Sonate-fantaisie in G sharp minor, Op posth.
in G sharp minor (1886), is a work which Scriabin never published. He wrote it at the age of fourteen and dedicated it to Natalya Sekerina, the sweetheart of his adolescence. The Sonata shows an astonishingly sure hand in the natural progression of one idea from another. A portentous introduction leads to a gentle, idyllic first movement highly reminiscent of Chopin in its flow of florid melody. This was the time in Scriabin’s life when he fell in love with Chopin’s music and would go to sleep with a volume of Chopin under his pillow. The opening Andante gives way to a rather more agitated sonata movement. The cadence theme, especially in its return where it is accompanied by simple chords rather than flowing accompaniment figures, has a touch of the mazurka about it—Scriabin wrote twenty-one mazurkas and three impromptus à la mazur between 1887 and 1903. The development section, with its broken tenths in the left hand and the polyphony in the treble, is most original and characteristic in its sonorities. The end artfully and subtly introduces a reminiscence, not of the opening bars, but of an ensuing idea from the introduction. Its chromaticism is also highly characteristic, and it is not surprising that it was this idea that the young composer chose to bring back.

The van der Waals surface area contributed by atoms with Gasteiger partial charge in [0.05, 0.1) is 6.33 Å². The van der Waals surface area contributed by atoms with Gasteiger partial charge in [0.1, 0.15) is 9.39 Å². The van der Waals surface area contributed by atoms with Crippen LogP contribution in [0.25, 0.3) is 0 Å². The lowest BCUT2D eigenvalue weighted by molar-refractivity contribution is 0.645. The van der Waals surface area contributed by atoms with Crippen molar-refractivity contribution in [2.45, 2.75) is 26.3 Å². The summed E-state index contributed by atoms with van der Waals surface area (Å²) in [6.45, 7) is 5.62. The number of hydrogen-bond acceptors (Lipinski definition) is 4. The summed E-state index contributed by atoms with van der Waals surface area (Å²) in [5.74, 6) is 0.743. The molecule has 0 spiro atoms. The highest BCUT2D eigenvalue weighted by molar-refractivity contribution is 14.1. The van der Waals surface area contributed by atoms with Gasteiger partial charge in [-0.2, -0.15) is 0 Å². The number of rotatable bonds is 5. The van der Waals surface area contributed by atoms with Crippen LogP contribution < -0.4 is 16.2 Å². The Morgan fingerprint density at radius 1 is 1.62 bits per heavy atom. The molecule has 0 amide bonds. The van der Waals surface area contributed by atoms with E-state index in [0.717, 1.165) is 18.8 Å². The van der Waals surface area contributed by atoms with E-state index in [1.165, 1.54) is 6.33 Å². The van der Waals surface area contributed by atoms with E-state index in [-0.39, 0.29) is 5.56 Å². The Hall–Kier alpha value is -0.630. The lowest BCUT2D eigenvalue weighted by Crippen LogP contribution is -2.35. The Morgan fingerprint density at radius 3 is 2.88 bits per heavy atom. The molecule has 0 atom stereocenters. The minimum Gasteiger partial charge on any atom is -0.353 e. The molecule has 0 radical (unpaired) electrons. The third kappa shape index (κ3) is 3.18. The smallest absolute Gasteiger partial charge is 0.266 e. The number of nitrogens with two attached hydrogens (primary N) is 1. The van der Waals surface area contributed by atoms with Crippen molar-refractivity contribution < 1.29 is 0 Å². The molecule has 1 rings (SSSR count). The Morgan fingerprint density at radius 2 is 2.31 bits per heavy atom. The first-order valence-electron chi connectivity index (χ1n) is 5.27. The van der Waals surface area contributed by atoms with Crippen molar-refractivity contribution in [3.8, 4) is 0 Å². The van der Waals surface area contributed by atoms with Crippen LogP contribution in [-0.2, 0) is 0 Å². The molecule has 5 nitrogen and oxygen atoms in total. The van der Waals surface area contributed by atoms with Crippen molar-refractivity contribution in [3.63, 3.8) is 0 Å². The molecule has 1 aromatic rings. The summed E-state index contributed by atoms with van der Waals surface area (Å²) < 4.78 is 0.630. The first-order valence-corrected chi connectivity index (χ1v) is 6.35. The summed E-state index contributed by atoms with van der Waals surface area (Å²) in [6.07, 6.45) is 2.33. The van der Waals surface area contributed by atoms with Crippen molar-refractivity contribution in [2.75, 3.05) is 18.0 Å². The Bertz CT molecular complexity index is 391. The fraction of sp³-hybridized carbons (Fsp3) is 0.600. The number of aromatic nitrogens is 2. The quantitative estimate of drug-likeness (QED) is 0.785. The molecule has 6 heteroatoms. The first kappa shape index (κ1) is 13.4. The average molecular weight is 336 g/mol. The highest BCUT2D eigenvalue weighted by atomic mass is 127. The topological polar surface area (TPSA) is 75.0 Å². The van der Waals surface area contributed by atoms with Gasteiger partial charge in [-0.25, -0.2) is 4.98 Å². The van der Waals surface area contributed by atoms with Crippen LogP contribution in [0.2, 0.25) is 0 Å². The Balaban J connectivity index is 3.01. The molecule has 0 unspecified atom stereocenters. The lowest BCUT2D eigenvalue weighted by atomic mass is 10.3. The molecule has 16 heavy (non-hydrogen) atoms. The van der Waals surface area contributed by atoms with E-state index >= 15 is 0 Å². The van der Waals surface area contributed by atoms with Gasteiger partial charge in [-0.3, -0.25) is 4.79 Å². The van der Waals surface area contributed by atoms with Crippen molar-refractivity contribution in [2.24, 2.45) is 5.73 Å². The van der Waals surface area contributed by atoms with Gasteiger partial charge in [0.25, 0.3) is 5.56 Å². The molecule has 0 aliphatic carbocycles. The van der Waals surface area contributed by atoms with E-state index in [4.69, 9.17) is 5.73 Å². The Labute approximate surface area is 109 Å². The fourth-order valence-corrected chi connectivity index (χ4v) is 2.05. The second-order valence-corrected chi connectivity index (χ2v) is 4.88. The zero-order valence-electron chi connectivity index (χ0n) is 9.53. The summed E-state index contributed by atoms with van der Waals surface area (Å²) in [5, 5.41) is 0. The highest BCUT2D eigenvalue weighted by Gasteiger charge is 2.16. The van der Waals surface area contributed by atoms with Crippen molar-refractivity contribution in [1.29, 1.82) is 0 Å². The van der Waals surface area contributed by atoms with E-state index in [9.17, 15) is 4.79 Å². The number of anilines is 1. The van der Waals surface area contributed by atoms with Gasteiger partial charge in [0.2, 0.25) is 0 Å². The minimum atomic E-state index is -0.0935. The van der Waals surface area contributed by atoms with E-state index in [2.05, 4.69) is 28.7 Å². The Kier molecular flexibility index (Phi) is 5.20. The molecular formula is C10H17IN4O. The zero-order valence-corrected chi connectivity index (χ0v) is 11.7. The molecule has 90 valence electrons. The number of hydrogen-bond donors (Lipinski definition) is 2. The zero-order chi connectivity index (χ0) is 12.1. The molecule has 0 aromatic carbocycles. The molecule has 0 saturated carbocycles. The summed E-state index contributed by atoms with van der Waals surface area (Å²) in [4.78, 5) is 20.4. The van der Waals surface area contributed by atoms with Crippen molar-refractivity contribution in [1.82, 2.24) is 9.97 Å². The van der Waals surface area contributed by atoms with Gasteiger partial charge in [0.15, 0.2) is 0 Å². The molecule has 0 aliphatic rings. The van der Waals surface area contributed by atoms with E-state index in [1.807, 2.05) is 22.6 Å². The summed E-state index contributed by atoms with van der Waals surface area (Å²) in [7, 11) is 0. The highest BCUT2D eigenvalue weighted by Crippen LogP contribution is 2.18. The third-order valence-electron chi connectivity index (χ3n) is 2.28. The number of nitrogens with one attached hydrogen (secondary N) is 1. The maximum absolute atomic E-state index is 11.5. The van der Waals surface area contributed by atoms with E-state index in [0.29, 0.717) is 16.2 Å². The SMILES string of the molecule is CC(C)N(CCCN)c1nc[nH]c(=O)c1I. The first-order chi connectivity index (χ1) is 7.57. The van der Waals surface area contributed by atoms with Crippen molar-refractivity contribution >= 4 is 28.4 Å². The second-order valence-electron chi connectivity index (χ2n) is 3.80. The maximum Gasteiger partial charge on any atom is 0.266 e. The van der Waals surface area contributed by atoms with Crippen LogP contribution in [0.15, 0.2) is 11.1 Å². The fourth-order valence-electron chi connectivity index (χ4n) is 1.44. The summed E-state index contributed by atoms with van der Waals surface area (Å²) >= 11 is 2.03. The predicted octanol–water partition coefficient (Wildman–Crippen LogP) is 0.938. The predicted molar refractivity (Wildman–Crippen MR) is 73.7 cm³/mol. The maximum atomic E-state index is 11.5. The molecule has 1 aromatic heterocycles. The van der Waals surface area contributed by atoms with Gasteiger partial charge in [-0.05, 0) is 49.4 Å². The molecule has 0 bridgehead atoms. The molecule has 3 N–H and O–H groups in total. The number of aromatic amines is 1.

from notes by Simon Nicholls © 1996